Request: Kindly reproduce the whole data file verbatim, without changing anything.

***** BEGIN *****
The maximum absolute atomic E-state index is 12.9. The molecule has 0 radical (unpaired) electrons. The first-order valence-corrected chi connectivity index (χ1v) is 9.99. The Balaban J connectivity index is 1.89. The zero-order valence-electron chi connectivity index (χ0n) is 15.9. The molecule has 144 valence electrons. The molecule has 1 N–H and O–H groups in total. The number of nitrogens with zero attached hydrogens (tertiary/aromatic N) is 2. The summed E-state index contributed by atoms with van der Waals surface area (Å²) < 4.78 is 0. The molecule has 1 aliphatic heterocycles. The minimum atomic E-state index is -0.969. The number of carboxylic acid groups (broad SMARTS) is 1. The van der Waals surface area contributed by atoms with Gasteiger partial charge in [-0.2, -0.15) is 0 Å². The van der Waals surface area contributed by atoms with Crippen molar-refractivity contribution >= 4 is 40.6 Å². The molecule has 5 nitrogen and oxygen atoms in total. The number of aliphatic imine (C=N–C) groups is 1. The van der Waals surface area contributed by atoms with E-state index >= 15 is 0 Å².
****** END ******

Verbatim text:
The maximum absolute atomic E-state index is 12.9. The molecule has 0 radical (unpaired) electrons. The first-order valence-corrected chi connectivity index (χ1v) is 9.99. The Balaban J connectivity index is 1.89. The zero-order valence-electron chi connectivity index (χ0n) is 15.9. The molecule has 144 valence electrons. The molecule has 1 N–H and O–H groups in total. The number of nitrogens with zero attached hydrogens (tertiary/aromatic N) is 2. The summed E-state index contributed by atoms with van der Waals surface area (Å²) < 4.78 is 0. The molecule has 1 aliphatic heterocycles. The minimum atomic E-state index is -0.969. The number of carboxylic acid groups (broad SMARTS) is 1. The van der Waals surface area contributed by atoms with Gasteiger partial charge in [-0.2, -0.15) is 0 Å². The van der Waals surface area contributed by atoms with Crippen molar-refractivity contribution >= 4 is 40.6 Å². The molecule has 5 nitrogen and oxygen atoms in total. The number of aliphatic imine (C=N–C) groups is 1. The van der Waals surface area contributed by atoms with E-state index >= 15 is 0 Å².